Creative Writing & Literature

Contemporary Writers Series 2014-15 « Return to Creative Writing & Literature Resources


October 6, 2014 | 7:00 pm | Lisser Theater

Palestinian-American poet, Deema Shehabi and Jewish-American poet, Marilyn Hacker read from their collaborative book of poetry, Diaspo/Renga. This collaboration began when Marilyn Hacker, in Paris, sent Deema Shehabi, in California, an unexpected email containing a renga about a steadfast yet emotionally wounded child lamenting her fate during the invasion of Gaza in January 2009. It quickly turned into a long project, involving an alternate call and response between them in the tradition of the Japanese renga form, each poet picking up a word, phrase, or image from the poem preceding. The result was a sequence of renga, a fascinating poetic conversation called Diaspo/Renga. The two poetic voices are beautifully meshed together, so that it actually reads as one long poem.The poetry is very rich in imagery, and these images stay with you, as do feelings the poems generate, for example of unrest, of being in exile. Television shows you the pictures in the streets, this poetry takes you into the homes and minds of people. Diaspo/Renga is a dignified celebration of humanity in and among atrocities. Although triggered by events in Gaza, it cleverly weaves in other conflicts past and present.


Claiming Our Power: Judy Grahn, Coletta Reid, and Ginny Z Berson
October 14, 2014 | 5:30 pm | Mills Hall Living Room

A Panel on Lesbian-Feminist Activism in the 1960s and 1970s

Many women-owned and operated presses, record companies, concert production companies, bookstores, coffee houses, and newspapers sprang up in the burst of creative energy of the Women's and Gay Liberation Movements of the late 1960s and early 1970s. Among them were Diana Press, the Oakland Women's Press Collective, and Olivia Records. The panelists will discuss their founding of these projects and their experience designing feminist institutions of power and purpose.


The Racial Imaginary: Writers on Race in the Life of the Mind: Helen Klonaris, Beth Loffreda, and Claudia Rankine
February 17, 2015 | reading at 5:30 pm, panel conversation 6:45-8:15 | Mills Hall Living Room

Is the imagination free from the racial dynamics that plague our times? Is there such a thing as a post-racial imaginary and what might that look like? How can we imagine change or new paradigms when the imagination is so often tethered to our cultural experiences? Join us for a dynamic reading and conversation about writing, creativity, race and the possibility of change.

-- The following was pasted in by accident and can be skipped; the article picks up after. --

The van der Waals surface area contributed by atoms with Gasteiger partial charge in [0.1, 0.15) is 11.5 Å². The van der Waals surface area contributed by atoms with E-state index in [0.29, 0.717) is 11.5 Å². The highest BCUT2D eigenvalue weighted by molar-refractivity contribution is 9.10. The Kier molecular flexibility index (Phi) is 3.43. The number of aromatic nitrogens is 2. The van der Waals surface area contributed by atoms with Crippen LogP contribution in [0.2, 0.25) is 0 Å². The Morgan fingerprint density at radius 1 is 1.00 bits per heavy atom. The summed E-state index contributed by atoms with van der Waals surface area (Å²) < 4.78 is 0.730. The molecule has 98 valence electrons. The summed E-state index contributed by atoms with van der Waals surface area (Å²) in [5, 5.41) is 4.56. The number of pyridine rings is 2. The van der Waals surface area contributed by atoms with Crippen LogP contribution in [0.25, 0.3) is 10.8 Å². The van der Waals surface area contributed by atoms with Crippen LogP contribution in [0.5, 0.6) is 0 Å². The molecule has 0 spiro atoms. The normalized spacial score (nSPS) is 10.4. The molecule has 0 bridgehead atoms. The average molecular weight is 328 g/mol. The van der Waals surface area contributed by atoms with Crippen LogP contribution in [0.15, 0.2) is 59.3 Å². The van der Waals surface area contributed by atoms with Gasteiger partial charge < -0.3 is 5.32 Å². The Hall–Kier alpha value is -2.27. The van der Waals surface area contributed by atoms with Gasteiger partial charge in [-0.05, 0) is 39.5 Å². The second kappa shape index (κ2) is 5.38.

Helen Klonaris

Helen Klonaris is a Greek Bahamian writer living in the Bay Area, where she teaches creative writing and mythology. She is co-editor of the forthcoming anthology Writing the Walls Down, and has been published in numerous journals and several anthologies, including Our Caribbean: A Gathering of Lesbian and Gay Writings from the Antilles, and The Racial Imaginary. Her story “Cowboy” was shortlisted for the 2014 Commonwealth Short Story Prize, and she is working on the completion of her debut short story collection, The Lovers.


Beth Loffreda

Beth Loffreda is a nonfiction writer and the author of Losing Matt Shepard: Life and Politics in the Aftermath of Anti-Gay Murder and, with Claudia Rankine and Max King Cap, The Racial Imaginary. She teaches creative writing and American Studies at the University of Wyoming, where she directed the MFA program for six years. She grew up in Audubon, Pennsylvania, and attended the University of Virginia and Rutgers University.


Claudia Rankine

Photo credit: John Lucas

Claudia Rankine is the author of five collections of poetry, including Citizen and Don’t Let Me Be Lonely, and the plays, Provenance of Beauty: A South Bronx Travelogue, commissioned by the Foundry Theatre and Existing Conditions (co-authored with Casey Llewyllyn.) Rankine is co-editor of American Women Poets in the Twenty-First Century and The Racial Imaginary. A recipient of awards and fellowships from the Academy of American Poets, the American Academy of Arts and Letters, The Lannan Foundation, Poets and Writers and the National Endowment for the Arts, she teaches at Pomona College.

This event is supported by Poets & Writers, Inc. through a grant it has received from The James Irvine Foundation.

Victor LaValle

Victor LaValle
February 24 | Reading, 5:30 | Mills Hall Living Room

Victor LaValle is the author of four books, most recently the novel The Devil in Silver, a New York Times Notable Book of 2012. Of his third novel, Mos Def writes "Big Machine is like nothing I've ever read, incredibly human and alien at the same time. LaValle writes like Gabriel García Márquez mixed with Edgar Allen Poe, but this is even more than that. He's written the first great book of the next America." LaValle’s many awards include the American Book Award, the Shirley Jackson Award, and a Guggenheim Fellowship. He's an assistant professor at Columbia University's writing program, and lives in New York with his wife and children.